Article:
In Belgium the ship arrived in Antwerp after two weeks. I heard the engines turn down, and waited another eight hours for my uncle to come get me. Those hours seemed to last forever, I was terrified. Suddenly, I was on my own. I had no idea where I was and did not speak Flemish. Was I in Scandinavia? I felt very sad and alone. I asked several passers-by if they could help me, but was ignored.
That is when I decided to stop dreaming altogether
I decided to go to a bus stop, where I was able to approach a lot of people who were waiting. A man told me I was in Belgium. I knew Belgium! That meant I was close to France. He then took me to the station. I found a French speaker there, who took me to his friend from Mauritania. I could shower, eat and sleep there.
I also requested asylum. I found out afterwards that if you request asylum here, you cannot leave the country. That hit me hard. I still cherished hopes of going to France, to my brother. That is when I decided to stop dreaming altogether. I had been disappointed so often, my dreams never came true. From then on, I would accept whatever life had in store for me.
I lived in the asylum centre for almost a year and a half. My asylum request was denied twice, and I was not allowed to stay in the centre while the third procedure was ongoing. I stayed with several friends, just tried to survive. That is, until I heard about the Sint-Antonius Church in Ghent. Apparently people without papers were allowed to stay there. In order to give my life some meaning, I travelled to Ghent. From the moment I got off the train, I felt so good here, so at ease. It was as if I hadn’t eaten in ten days and then got to eat my favourite meal.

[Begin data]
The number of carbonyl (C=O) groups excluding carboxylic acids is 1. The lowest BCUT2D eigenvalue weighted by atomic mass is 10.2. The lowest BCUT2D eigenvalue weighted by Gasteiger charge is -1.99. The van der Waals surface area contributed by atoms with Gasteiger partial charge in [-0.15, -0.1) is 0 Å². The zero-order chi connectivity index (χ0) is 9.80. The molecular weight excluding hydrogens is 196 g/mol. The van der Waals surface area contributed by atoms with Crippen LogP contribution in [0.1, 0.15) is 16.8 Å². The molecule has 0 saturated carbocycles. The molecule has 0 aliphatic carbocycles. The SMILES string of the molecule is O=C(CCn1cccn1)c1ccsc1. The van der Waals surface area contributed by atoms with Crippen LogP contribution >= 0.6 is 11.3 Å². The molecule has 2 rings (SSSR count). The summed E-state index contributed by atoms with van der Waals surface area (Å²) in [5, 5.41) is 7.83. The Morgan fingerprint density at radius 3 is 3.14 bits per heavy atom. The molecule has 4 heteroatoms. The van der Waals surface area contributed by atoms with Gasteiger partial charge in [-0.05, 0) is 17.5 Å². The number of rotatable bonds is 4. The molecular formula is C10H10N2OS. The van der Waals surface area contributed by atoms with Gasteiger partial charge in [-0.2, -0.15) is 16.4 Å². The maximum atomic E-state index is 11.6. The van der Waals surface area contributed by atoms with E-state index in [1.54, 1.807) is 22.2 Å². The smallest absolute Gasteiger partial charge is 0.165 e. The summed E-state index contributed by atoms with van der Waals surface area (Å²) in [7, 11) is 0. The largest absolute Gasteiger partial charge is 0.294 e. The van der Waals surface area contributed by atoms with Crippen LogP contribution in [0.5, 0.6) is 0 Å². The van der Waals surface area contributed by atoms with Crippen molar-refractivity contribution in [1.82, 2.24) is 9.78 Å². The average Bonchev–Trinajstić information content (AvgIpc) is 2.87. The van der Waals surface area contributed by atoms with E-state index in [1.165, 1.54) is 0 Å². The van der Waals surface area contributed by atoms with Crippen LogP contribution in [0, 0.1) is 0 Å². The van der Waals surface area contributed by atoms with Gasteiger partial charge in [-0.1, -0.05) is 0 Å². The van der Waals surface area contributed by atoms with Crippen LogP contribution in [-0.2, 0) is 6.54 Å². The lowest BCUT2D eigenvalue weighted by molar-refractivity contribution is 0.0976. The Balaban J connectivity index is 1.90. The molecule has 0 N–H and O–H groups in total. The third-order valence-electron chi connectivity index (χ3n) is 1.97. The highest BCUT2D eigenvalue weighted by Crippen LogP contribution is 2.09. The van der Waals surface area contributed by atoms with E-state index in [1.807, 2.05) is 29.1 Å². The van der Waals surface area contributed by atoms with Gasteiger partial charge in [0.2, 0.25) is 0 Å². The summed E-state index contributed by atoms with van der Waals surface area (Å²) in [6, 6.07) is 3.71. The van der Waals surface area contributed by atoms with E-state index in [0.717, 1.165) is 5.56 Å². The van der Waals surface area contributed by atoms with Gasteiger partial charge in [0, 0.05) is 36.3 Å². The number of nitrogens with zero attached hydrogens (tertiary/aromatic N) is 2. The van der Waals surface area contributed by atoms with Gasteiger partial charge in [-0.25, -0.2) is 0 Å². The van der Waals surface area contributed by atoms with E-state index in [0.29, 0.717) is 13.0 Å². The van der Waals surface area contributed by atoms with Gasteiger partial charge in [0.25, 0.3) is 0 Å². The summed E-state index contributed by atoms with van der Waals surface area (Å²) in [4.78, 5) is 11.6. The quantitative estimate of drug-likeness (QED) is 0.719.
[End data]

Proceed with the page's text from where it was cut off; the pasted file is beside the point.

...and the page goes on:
Upon arrival in the church, I spent two hours observing and looking for my place. I stayed there, and helped them with their work and demonstrations in the city. They were calling on the government to regularise people without papers. The efforts were very successful.
Around the same time, I also learned about (social-artistic workspace [editorial note]) Victoria Deluxe. They helped me find housing. Through Victoria Deluxe, I started volunteering, learning the language, editing movies and I did a lot of theatre.
I was able to find myself and my happiness here
And now I have a residence permit since 2010. I continued studying and have a degree in film editing. I work at Victoria Deluxe as a cameraman and as a youth leader. I was able to find myself and my happiness here. I don’t dare to dream just yet – but I do have goals. One day, I’d like to make my own documentary.
If I had stayed in Mauritania, I might have died a long time ago. Maybe it was all meant to be; maybe I had to fight so much to get to where I am now.
As part of the Belgium street art route ‘Sorry, Not Sorry’, our Moving People were placed in different locations in Ghent. On April 26 (2016), thousands of miniature refugees (Tourad, Kassem, Avin, Kassala and Claudine) were scattered in the streets and in public places in Ghent. On May 7 & 8, during the festival, again 500 miniatures were placed.